Tuesday, November 16, 2010

The Case for Gluten Sensitivity Testing

The Problem


     There is widespread agreement that celiac disease and gluten sensitivity are under diagnosed.  Joseph Murray, M.D., from the Mayo Clinic estimates that 1 in 100 people have celiac disease, and most are undiagnosed. Dr. Kenneth Fine, a gastroenterologist at the Intestinal Health Institute, estimates that 30 % of Americans may be gluten sensitive, meaning they are having an autoimmune reaction caused by eating gluten, but they don't meet the gold standard for diagnosis of celiac disease: flattened villi in the small intestine. Combine these estimates with the opinion from Dr. Peter Green, Director of the Celiac Disease Center at Columbia University, that the blood testing for celiac disease is not always definitive. In other words, a negative blood test does not rule out celiac disease.

     Why is this a problem? Celiac disease and gluten sensitivity are slow moving diseases that gradually lead to further complications, such as: intestinal cancer, osteoporosis, anemia, dementia, infertility and an increased risk of development of additional autoimmune diseases, just to name a few. The treatment for the disease is simple: a gluten free diet. The further the disease progresses without intervention, the greater risk a person is for developing complications, some of which can’t be reversed. The earlier the diagnosis, the more likely a person can reverse or prevent symptoms by going on a gluten free diet.

The Stories

     I recently spoke about our experience getting my son diagnosed with gluten sensitivity, and eventually, multiple food sensitivities, publicly for the first time. I spoke to a group of 75 people at our public library, as part of a presentation on food sensitivity and mental illness. You see, my son had a severe case of anxiety for a number of years. He worked with a skilled counselor who used cognitive behavioral therapy with him.  When he was six, after informing us his was one of the worst cases she had seen, she recommended a psychiatric evaluation for possible drug therapy.

     My husband and I, reluctant to take that route, began noticing that his worst days were when he ate junk food, especially with a lot of sugary treats. We began to wonder if there was a connection between his gut and his brain. I started to do my own research, and figured out he had all of the symptoms of a condition known as hypoglycemia, or low blood sugar: sweaty palms, leg pains, headaches, night waking, anxiety, and very irritable when he was hungry. When I approached his pediatrician with this information, I was pretty quickly dismissed.

     We sought help from a naturopathic physician, who explained hypoglycemia can be a symptom of food sensitivity. Testing showed my son was sensitive to wheat, egg, soy and dairy. In light of the wheat sensitivity, the naturopath ordered a celiac blood test, which came back negative. Eventually, my son was examined by Dr. John Green, who told us about a gluten sensitivity test through EnteroLab that is more sensitive than blood testing. My son’s test came back positive. Once we removed gluten from his diet, his rashes went away, and his thyroid function and energy improved. In retrospect, I now understand that the rashes, fussiness, frequent infections, constant night waking and slow growth he suffered as a young child were also attributable to undiagnosed gluten sensitivity.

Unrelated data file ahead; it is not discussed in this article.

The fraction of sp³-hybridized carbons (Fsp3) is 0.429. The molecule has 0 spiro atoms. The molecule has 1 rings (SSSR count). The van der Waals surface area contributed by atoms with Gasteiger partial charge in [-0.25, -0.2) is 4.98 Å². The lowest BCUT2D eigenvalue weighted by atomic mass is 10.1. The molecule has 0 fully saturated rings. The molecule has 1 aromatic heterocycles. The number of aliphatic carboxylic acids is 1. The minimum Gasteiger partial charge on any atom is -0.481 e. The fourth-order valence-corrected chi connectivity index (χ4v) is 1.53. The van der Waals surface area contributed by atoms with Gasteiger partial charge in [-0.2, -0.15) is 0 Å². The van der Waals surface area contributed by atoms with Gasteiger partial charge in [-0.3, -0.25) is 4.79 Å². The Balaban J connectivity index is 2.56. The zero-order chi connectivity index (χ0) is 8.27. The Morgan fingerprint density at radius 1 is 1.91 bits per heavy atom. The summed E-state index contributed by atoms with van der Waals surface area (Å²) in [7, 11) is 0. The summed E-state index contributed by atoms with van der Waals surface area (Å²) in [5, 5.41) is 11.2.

The process of telling my story was cathartic. And even though I know our family is not alone in this difficult journey to getting diagnosed with gluten sensitivity, it is still shocking to me how many people go through this, many of whom never get a proper diagnosis because of the lack of knowledge about celiac disease and gluten sensitivity within the medical community. After I told my story, Nadine Grzeskowiak, the 
Gluten Free RN, told her story.

     Nadine was traveling around Oregon working in emergency rooms when she came down with pneumonia. She never felt right after that, and her health began to deteriorate. She sought medical help from multiple doctors, and eventually started doing her own research because nobody could figure out what was wrong with her. After a few years, her hair was falling out, her body was failing, and her doctors gave her only six months to live. She went to a dermatologist who, upon examination, told her she had the symptoms of celiac disease, and ran a blood test to confirm the suspicion. Meanwhile, Nadine went on a gluten free diet, and within a couple of weeks started feeling better. When she went back to the dermatologist to get her test results, she was informed the blood test was negative for celiac disease. The news was initially discouraging, because she wanted a diagnosis.  But after she thought about how much better she felt without gluten, she decided to stick with the gluten free diet. Listening to her speak on stage, you would never guess she had been through such an ordeal. She is healthy now and runs her own business helping people with gluten sensitivity and celiac disease.

     I met a member of the audience, Karen Cormac-Jones, whose son Ted, began complaining of nausea at the age of 9. The nausea soon turned into vomiting and lack of appetite, and Ted weighed a meager 57 pounds. He was put on anti-nausea medications, which had no effect, leaving Ted walking around his house with a bowl to catch his frequent vomit, and sleepless painful nights because of the constant nausea.  A blood test for celiac disease showed his antigliadin IgG antibodies were high, indicating a possible gluten intolerance. Ted had a biopsy of his small intestine to determine if his villi were flattened, the “gold” standard for diagnosis of celiac disease. No flattened villi were found. Shortly after, another doctor diagnosed Ted with H. pylori bacteria, elevated levels of lead and mercury, and compromised immunity. Ted’s H. pylori was treated, yet the nausea remained. Because Ted’s weight was still so low, a gluten free diet was not recommended. Ted eventually got a full work up at the Mayo Clinic, who were unable to give a diagnosis, or even explain Ted’s nausea. Finally, Karen found a doctor who ordered ELISA IgG food allergy testing, which showed Ted was sensitive to 25 different foods. In addition, testing through EnteroLab revealed that Ted was sensitive to gluten. Her journey to diagnosis took 3 years, involved 22 doctors , including pediatricians, an allergist, an eye doctor, gastroenterologists, a neurologist, and eventually a naturopath and acupuncturist. You’ll be glad to know that after going on a gluten free diet, Ted is now a happy, healthy and energetic teenager.